God's work of art

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Coming out while remaining Christian poses several challenges.The apostle Paul’s acerbic comments about gay and lesbian sex come to mind. After one makes peace with 10 or so biblical passages, one challenge remains: pride.

The Christian tradition long looked askance at pride. Pride made the list of the “seven deadly sins.” These were seen as the gateway to all debauched behavior. The Christian tradition taught humility as the cure for pride.

But I quickly found humility was no virtue when coming out. Humility causes us to think, “Who am I to disagree with the apostle Paul?” Humility leaves us silent when bullies make homophobic slurs or bosses discriminate. The humble don’t object. Humility keeps us in destructive relationships. The path to shame is paved with humility.

As a gay Christian I needed more than a rationalization for troublesome scriptures; I needed to find pride in my identity, pride in who God created me to be, pride to push back against the bullies, and pride to demand the best in friendships and relationships.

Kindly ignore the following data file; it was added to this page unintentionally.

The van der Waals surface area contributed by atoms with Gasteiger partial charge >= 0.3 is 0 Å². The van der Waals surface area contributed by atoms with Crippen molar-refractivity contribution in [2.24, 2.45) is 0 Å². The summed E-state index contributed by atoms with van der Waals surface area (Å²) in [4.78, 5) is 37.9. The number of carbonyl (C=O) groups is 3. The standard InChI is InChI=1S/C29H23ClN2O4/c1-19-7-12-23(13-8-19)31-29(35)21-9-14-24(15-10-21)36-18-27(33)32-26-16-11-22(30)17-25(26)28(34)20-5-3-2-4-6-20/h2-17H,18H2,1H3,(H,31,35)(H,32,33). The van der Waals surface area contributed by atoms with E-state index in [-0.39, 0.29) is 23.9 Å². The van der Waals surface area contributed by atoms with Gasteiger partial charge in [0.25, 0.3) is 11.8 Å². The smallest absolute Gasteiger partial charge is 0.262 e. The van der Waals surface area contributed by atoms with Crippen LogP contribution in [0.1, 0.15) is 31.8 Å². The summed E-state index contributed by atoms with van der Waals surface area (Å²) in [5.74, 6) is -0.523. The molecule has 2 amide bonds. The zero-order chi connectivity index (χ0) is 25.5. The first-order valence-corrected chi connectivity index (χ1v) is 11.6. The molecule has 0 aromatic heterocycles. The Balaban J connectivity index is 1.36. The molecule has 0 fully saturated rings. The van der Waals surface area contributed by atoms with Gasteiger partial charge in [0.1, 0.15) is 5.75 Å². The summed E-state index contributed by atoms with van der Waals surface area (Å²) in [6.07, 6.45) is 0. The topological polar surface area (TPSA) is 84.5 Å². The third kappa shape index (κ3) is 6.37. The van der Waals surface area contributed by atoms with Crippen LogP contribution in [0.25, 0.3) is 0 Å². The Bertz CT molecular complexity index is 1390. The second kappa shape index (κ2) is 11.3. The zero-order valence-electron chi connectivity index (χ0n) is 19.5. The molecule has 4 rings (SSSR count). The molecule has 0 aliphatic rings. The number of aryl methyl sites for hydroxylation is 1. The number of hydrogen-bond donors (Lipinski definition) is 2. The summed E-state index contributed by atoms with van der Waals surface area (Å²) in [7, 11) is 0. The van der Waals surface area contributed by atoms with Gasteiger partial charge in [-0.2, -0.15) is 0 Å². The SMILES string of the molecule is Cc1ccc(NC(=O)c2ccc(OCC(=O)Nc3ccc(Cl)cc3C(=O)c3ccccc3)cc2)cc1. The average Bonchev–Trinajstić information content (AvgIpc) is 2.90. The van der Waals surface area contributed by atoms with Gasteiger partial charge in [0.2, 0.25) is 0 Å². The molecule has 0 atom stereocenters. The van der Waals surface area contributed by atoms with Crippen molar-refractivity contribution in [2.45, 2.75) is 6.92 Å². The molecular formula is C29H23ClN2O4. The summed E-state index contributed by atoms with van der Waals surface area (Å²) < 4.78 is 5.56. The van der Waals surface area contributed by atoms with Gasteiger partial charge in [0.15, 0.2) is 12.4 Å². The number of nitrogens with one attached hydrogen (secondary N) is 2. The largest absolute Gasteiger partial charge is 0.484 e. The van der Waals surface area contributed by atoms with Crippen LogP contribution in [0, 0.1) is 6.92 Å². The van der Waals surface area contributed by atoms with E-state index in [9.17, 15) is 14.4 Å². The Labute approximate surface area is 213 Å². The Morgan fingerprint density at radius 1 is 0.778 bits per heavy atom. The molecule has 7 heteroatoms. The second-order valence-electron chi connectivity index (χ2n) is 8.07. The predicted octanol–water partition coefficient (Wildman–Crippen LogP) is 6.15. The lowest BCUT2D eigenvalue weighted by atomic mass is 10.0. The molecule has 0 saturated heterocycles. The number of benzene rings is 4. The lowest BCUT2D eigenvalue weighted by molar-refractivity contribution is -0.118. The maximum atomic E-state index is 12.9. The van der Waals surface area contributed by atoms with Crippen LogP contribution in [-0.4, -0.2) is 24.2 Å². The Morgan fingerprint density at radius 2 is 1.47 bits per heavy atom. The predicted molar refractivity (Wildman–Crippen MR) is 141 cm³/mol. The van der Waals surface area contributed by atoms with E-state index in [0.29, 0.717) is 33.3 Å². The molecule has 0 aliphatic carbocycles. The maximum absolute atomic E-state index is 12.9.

A friend pointed me to a line in the Bible: “You are God’s work of art, created in Christ Jesus, for good works prepared beforehand, which are to be your way of life.” It became my favorite verse, one that points to who we really are and how we are seen by God: a work of art, a masterpiece, worthy to be in the Louvre. How can we not take pride in ourselves when God takes such pride in us?

Imagine: Every human, in all our rich diversity, all our beauty and imperfections, every toned muscle and wart, every orientation from sensual to asexual – all of humanity in all our diversity treasured as God’s works of art.

The original word in scripture translated as “work of art” can also mean poem. “You are God’s poem.” Hearing the affirmation this way allowed me to see my life as a creative, playful articulation of God’s love. poets use words for their evocative power, a sense that stretches beyond the apparent meaning of a word to open up many different resonances. We are a poetic expression of God’s love, an unstructured lyricism of compassion.

The verse promises that who we are matters, and what we do matters too. How God put us together – our unique combination of all the gifts and flaws that make us up, shape that pur- pose. It may not be easy to find, it may not be clear, but everyone has a purpose.

It may be in lifting up a teenager overwhelmed with a negative self-image. It may be in comforting a grieving friend, caring for a neighbor who has trouble caring for herself. Your good work may be confronting racism, ralying for rights, speaking for justice, building community through action.

We all have pride and a purpose.

True pride comes when the poetry of our lives speaks to God’s great love. Take pride in this: you are God’s poem, give voice to God’s love.